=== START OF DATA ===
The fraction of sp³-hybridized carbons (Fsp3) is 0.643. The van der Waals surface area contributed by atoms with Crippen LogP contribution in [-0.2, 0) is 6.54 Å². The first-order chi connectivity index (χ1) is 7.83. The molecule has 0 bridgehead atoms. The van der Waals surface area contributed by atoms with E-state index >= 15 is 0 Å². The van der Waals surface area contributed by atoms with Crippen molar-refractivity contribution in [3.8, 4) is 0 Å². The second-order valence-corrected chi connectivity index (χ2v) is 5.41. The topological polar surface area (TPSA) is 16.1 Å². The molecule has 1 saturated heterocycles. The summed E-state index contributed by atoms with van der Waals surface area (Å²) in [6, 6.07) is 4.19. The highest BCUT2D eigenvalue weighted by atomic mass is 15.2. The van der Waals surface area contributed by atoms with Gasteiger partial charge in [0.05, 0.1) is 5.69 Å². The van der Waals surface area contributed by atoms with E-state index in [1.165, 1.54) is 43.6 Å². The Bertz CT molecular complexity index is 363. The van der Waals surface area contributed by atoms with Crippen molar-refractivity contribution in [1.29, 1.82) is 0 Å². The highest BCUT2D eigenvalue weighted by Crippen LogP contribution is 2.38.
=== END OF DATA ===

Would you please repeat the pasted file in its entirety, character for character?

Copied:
The fraction of sp³-hybridized carbons (Fsp3) is 0.643. The van der Waals surface area contributed by atoms with Crippen LogP contribution in [-0.2, 0) is 6.54 Å². The first-order chi connectivity index (χ1) is 7.83. The molecule has 0 bridgehead atoms. The van der Waals surface area contributed by atoms with E-state index >= 15 is 0 Å². The van der Waals surface area contributed by atoms with Crippen molar-refractivity contribution in [3.8, 4) is 0 Å². The second-order valence-corrected chi connectivity index (χ2v) is 5.41. The topological polar surface area (TPSA) is 16.1 Å². The molecule has 1 saturated heterocycles. The summed E-state index contributed by atoms with van der Waals surface area (Å²) in [6, 6.07) is 4.19. The highest BCUT2D eigenvalue weighted by atomic mass is 15.2. The van der Waals surface area contributed by atoms with Gasteiger partial charge in [0.05, 0.1) is 5.69 Å². The van der Waals surface area contributed by atoms with E-state index in [1.165, 1.54) is 43.6 Å². The Bertz CT molecular complexity index is 363. The van der Waals surface area contributed by atoms with Crippen molar-refractivity contribution in [1.29, 1.82) is 0 Å². The highest BCUT2D eigenvalue weighted by Crippen LogP contribution is 2.38.